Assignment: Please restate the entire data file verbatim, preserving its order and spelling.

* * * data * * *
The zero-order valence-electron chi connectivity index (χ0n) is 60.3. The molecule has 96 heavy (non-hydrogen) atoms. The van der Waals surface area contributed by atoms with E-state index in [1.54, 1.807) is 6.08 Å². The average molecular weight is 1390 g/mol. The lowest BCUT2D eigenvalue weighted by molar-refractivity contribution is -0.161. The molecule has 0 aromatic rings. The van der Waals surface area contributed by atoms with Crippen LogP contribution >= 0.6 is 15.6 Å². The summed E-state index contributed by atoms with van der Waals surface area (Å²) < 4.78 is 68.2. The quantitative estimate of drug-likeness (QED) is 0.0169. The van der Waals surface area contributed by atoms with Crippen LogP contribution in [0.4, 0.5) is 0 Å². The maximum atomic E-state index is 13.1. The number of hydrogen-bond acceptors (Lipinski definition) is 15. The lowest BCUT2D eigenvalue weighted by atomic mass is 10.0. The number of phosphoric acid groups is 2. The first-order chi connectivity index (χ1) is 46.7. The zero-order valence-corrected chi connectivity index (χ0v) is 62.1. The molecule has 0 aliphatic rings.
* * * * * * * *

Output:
The zero-order valence-electron chi connectivity index (χ0n) is 60.3. The molecule has 96 heavy (non-hydrogen) atoms. The van der Waals surface area contributed by atoms with E-state index in [1.54, 1.807) is 6.08 Å². The average molecular weight is 1390 g/mol. The lowest BCUT2D eigenvalue weighted by molar-refractivity contribution is -0.161. The molecule has 0 aromatic rings. The van der Waals surface area contributed by atoms with Crippen LogP contribution >= 0.6 is 15.6 Å². The summed E-state index contributed by atoms with van der Waals surface area (Å²) < 4.78 is 68.2. The quantitative estimate of drug-likeness (QED) is 0.0169. The van der Waals surface area contributed by atoms with Crippen LogP contribution in [0.4, 0.5) is 0 Å². The maximum atomic E-state index is 13.1. The number of hydrogen-bond acceptors (Lipinski definition) is 15. The lowest BCUT2D eigenvalue weighted by atomic mass is 10.0. The number of phosphoric acid groups is 2. The first-order chi connectivity index (χ1) is 46.7. The zero-order valence-corrected chi connectivity index (χ0v) is 62.1. The molecule has 0 aliphatic rings.